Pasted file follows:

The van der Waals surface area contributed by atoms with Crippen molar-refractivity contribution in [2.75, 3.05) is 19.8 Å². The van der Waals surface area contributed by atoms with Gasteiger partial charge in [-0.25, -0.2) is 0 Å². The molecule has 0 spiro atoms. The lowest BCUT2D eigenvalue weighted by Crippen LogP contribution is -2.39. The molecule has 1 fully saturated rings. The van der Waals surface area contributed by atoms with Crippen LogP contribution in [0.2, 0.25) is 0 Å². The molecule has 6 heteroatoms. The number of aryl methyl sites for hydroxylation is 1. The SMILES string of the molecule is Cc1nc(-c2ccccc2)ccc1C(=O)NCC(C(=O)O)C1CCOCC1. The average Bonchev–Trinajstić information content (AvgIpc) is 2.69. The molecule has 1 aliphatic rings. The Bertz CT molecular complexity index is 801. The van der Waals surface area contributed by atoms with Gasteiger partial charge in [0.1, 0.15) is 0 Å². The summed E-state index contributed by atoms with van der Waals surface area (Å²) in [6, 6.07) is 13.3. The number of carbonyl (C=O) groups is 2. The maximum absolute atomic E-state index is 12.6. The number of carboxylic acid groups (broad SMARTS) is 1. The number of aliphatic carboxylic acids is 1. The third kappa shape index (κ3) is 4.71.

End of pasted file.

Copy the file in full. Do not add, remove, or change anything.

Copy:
The van der Waals surface area contributed by atoms with Crippen molar-refractivity contribution in [2.75, 3.05) is 19.8 Å². The van der Waals surface area contributed by atoms with Gasteiger partial charge in [-0.25, -0.2) is 0 Å². The molecule has 0 spiro atoms. The lowest BCUT2D eigenvalue weighted by Crippen LogP contribution is -2.39. The molecule has 1 fully saturated rings. The van der Waals surface area contributed by atoms with Crippen LogP contribution in [0.2, 0.25) is 0 Å². The molecule has 6 heteroatoms. The number of aryl methyl sites for hydroxylation is 1. The SMILES string of the molecule is Cc1nc(-c2ccccc2)ccc1C(=O)NCC(C(=O)O)C1CCOCC1. The average Bonchev–Trinajstić information content (AvgIpc) is 2.69. The molecule has 1 aliphatic rings. The Bertz CT molecular complexity index is 801. The van der Waals surface area contributed by atoms with Gasteiger partial charge in [0.1, 0.15) is 0 Å². The summed E-state index contributed by atoms with van der Waals surface area (Å²) in [6, 6.07) is 13.3. The number of carbonyl (C=O) groups is 2. The maximum absolute atomic E-state index is 12.6. The number of carboxylic acid groups (broad SMARTS) is 1. The number of aliphatic carboxylic acids is 1. The third kappa shape index (κ3) is 4.71.